I no longer want to spend my precious time dusting collectibles, photos and furniture. I want to spend every precious moment doing things that matter to me or spending time with people that matter to me!

I called a friend the other day; she and her husband own an antiques store in town. She was truly pleased to hear from me but when I told her why I was calling, she sounded alarmed. “Is everything okay, Eileen?” she immediately asked. I assured her I was fine, and that I just wanted to “clean house,” simplify and streamline. We made an appointment for her to come over to the house this week and as soon as I hung up the phone, I breathed a huge sigh of relief.

I’m excited. I feel lighter, less burdened already! I realized that since my husband died over 11 years ago, I’ve been on a journey. Certainly not the journey I’d have chosen had I mapped out my own path, but one I’m very proud to say I’ve traveled with courage and determination. I’ve made mistakes along the way – some really big ones – and most of them I made when I let myself be overly influenced by what others wanted, needed or thought.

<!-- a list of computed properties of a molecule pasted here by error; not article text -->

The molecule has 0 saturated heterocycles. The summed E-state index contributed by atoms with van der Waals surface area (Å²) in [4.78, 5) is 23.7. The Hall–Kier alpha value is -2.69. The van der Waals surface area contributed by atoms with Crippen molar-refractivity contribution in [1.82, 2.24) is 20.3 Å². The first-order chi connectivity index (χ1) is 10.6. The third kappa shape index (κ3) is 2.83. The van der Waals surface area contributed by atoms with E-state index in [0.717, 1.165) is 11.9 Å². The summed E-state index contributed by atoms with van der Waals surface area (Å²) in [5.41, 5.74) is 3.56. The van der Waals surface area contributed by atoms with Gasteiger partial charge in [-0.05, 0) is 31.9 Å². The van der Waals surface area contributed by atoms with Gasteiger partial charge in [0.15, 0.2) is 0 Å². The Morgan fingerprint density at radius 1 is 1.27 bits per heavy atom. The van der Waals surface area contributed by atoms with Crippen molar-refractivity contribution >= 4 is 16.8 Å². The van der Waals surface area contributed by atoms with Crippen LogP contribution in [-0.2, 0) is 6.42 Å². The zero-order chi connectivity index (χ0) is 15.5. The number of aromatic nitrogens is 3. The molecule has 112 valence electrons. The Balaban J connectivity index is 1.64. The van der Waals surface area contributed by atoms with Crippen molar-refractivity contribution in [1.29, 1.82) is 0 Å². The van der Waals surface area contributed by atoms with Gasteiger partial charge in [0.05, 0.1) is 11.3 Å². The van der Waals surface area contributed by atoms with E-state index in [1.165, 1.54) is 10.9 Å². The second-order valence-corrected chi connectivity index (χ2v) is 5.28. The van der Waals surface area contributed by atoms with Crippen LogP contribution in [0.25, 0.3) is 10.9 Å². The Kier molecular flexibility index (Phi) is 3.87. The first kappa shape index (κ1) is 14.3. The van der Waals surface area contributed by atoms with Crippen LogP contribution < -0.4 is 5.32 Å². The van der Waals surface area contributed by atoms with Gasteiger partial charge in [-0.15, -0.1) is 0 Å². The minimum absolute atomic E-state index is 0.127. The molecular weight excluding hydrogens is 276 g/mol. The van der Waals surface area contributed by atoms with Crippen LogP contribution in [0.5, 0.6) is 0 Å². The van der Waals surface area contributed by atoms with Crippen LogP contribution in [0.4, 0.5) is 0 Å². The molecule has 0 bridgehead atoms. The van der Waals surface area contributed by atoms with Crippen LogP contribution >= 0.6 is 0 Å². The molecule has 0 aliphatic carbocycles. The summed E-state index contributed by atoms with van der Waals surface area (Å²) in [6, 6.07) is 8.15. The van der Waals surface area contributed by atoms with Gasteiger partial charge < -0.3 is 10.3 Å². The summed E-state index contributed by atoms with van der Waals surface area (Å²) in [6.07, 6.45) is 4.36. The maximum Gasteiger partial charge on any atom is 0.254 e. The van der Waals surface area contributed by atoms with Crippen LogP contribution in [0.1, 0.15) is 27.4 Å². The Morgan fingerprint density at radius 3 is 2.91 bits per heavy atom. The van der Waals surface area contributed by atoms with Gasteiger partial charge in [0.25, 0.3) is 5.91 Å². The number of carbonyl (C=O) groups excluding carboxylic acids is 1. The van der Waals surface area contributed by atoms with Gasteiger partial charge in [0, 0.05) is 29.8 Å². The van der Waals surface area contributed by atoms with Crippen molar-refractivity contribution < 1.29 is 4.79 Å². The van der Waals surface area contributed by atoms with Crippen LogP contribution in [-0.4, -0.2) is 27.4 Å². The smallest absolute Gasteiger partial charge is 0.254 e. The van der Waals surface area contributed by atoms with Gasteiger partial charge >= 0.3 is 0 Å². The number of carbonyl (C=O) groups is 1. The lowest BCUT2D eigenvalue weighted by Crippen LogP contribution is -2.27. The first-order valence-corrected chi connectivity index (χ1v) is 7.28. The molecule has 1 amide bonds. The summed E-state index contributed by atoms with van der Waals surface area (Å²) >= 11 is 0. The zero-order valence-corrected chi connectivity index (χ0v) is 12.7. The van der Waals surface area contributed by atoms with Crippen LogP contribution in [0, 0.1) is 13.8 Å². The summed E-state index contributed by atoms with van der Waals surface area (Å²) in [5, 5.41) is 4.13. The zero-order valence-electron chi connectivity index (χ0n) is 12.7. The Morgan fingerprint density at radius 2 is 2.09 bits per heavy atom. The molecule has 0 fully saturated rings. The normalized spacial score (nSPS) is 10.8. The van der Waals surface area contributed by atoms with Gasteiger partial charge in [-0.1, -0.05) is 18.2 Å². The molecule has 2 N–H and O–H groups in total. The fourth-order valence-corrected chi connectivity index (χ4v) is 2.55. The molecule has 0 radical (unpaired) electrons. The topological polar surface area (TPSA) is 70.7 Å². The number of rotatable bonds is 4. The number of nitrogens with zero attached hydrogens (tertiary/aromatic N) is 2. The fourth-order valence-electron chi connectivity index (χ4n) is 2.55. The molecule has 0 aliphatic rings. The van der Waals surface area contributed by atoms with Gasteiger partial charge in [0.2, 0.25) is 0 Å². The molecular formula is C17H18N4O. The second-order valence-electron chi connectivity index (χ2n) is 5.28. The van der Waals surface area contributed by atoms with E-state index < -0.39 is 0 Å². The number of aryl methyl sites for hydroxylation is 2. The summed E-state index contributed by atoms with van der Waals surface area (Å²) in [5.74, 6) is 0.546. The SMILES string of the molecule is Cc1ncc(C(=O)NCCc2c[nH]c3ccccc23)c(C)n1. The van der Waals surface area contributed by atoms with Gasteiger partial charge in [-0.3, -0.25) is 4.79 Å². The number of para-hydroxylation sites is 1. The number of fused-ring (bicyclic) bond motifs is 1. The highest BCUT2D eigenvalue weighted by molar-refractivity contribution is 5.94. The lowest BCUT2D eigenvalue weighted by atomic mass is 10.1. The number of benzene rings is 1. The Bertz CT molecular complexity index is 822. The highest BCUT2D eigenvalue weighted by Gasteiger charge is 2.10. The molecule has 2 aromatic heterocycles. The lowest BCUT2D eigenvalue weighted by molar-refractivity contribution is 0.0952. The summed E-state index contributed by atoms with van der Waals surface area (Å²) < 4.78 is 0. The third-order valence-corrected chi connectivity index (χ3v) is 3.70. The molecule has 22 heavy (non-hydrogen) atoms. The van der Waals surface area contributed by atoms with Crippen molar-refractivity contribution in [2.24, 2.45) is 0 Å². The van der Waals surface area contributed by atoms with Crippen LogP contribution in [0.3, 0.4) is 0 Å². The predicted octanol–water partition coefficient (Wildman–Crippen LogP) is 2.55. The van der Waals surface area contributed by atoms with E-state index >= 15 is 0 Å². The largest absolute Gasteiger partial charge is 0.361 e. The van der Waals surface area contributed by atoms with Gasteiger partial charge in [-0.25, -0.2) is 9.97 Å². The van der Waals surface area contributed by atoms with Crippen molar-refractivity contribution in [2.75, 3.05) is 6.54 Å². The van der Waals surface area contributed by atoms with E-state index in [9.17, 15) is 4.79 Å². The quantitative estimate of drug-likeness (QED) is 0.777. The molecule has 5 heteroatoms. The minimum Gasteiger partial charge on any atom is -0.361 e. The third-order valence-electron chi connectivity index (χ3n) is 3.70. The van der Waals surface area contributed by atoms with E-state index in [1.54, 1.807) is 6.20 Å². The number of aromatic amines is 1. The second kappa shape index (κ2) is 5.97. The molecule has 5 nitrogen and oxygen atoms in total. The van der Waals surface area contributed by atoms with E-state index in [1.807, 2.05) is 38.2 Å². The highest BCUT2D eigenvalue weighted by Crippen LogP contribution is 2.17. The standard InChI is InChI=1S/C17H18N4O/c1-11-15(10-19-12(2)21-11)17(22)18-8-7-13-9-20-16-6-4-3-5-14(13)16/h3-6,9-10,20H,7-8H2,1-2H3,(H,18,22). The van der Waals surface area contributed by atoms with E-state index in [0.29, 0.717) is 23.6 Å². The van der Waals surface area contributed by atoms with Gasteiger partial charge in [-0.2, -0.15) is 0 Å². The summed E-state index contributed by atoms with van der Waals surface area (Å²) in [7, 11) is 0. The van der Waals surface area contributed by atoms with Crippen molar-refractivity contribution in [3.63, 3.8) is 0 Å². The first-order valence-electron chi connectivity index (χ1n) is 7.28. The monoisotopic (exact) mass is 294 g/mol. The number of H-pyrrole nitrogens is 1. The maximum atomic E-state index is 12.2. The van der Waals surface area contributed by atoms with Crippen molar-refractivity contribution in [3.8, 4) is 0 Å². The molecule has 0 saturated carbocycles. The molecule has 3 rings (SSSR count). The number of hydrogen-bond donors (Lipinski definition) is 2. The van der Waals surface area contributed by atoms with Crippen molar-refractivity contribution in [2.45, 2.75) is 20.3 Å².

I want to dump my regrets, shoulda-woulda-coulda’s, guilt, judgments and people-pleasing in favor of ME! Selfish? You bet!

In one of my favorite poems called The Invitation by Oriah Mountain Dreamer, she wrote:

I want to know if you can disappoint another to be true to yourself.
If you can bear the accusation of betrayal and not betray your own soul.
If you can be faithless and therefore trustworthy.

Since the first home I decorated 34 years ago, I’ve leaned towards dark furniture, plenty of rich color, intricate patterns and lots of stuff, stuff, stuff everywhere.

Now, I want the opposite! That means lots of white, soft, natural color with plenty of space and light with as few things as possible to demand my attention. I want to uncomplicate my existence, de-clutter my life, and streamline my environment. “Less is more” sounds so good to me now.

I promise to keep you posted on this process as it – and I – evolve. Whew, I feel heady with delight!!